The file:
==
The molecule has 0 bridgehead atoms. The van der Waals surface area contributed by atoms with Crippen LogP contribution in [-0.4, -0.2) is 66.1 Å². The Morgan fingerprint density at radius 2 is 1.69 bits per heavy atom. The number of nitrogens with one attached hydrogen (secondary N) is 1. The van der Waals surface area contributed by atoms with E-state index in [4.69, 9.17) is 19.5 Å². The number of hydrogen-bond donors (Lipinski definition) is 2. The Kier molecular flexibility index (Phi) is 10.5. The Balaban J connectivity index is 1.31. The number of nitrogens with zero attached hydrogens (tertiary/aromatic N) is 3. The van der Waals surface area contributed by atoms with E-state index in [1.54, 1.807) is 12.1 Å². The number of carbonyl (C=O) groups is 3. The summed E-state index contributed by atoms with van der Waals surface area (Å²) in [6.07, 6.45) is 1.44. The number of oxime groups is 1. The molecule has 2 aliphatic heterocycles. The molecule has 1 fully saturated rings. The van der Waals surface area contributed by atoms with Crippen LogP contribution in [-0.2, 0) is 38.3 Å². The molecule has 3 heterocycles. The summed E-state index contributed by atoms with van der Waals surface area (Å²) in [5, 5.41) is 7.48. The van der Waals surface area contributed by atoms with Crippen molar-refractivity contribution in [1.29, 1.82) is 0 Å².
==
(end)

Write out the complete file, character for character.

The molecule has 0 bridgehead atoms. The van der Waals surface area contributed by atoms with Crippen LogP contribution in [-0.4, -0.2) is 66.1 Å². The Morgan fingerprint density at radius 2 is 1.69 bits per heavy atom. The number of nitrogens with one attached hydrogen (secondary N) is 1. The van der Waals surface area contributed by atoms with E-state index in [4.69, 9.17) is 19.5 Å². The number of hydrogen-bond donors (Lipinski definition) is 2. The Kier molecular flexibility index (Phi) is 10.5. The Balaban J connectivity index is 1.31. The number of nitrogens with zero attached hydrogens (tertiary/aromatic N) is 3. The van der Waals surface area contributed by atoms with E-state index in [1.54, 1.807) is 12.1 Å². The number of carbonyl (C=O) groups is 3. The summed E-state index contributed by atoms with van der Waals surface area (Å²) in [6.07, 6.45) is 1.44. The number of oxime groups is 1. The molecule has 2 aliphatic heterocycles. The molecule has 1 fully saturated rings. The van der Waals surface area contributed by atoms with Crippen LogP contribution in [-0.2, 0) is 38.3 Å². The molecule has 3 heterocycles. The summed E-state index contributed by atoms with van der Waals surface area (Å²) in [5, 5.41) is 7.48. The van der Waals surface area contributed by atoms with Crippen molar-refractivity contribution in [1.29, 1.82) is 0 Å².